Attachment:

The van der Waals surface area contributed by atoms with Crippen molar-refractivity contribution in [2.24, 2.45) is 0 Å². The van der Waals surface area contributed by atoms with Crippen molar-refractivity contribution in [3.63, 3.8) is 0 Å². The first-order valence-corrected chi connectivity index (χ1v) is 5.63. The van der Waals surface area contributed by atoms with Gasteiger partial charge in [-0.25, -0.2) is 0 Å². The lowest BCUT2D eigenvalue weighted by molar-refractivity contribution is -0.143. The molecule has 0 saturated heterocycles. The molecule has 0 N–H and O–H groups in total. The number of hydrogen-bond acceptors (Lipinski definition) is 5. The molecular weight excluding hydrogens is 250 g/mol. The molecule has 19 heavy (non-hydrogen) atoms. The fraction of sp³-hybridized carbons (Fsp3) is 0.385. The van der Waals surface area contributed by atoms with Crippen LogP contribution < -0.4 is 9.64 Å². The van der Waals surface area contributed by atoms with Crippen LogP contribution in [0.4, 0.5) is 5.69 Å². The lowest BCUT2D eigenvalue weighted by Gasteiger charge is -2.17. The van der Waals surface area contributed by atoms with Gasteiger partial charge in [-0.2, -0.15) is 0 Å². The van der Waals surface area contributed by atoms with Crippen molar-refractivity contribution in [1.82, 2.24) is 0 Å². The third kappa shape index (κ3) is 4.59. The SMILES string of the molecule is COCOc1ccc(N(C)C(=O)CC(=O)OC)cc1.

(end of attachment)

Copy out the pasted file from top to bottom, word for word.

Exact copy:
The van der Waals surface area contributed by atoms with Crippen molar-refractivity contribution in [2.24, 2.45) is 0 Å². The van der Waals surface area contributed by atoms with Crippen molar-refractivity contribution in [3.63, 3.8) is 0 Å². The first-order valence-corrected chi connectivity index (χ1v) is 5.63. The van der Waals surface area contributed by atoms with Gasteiger partial charge in [-0.25, -0.2) is 0 Å². The lowest BCUT2D eigenvalue weighted by molar-refractivity contribution is -0.143. The molecule has 0 saturated heterocycles. The molecule has 0 N–H and O–H groups in total. The number of hydrogen-bond acceptors (Lipinski definition) is 5. The molecular weight excluding hydrogens is 250 g/mol. The molecule has 19 heavy (non-hydrogen) atoms. The fraction of sp³-hybridized carbons (Fsp3) is 0.385. The van der Waals surface area contributed by atoms with Crippen LogP contribution < -0.4 is 9.64 Å². The van der Waals surface area contributed by atoms with Crippen LogP contribution in [0.4, 0.5) is 5.69 Å². The lowest BCUT2D eigenvalue weighted by Gasteiger charge is -2.17. The van der Waals surface area contributed by atoms with Gasteiger partial charge in [-0.2, -0.15) is 0 Å². The van der Waals surface area contributed by atoms with Crippen molar-refractivity contribution in [1.82, 2.24) is 0 Å². The third kappa shape index (κ3) is 4.59. The SMILES string of the molecule is COCOc1ccc(N(C)C(=O)CC(=O)OC)cc1.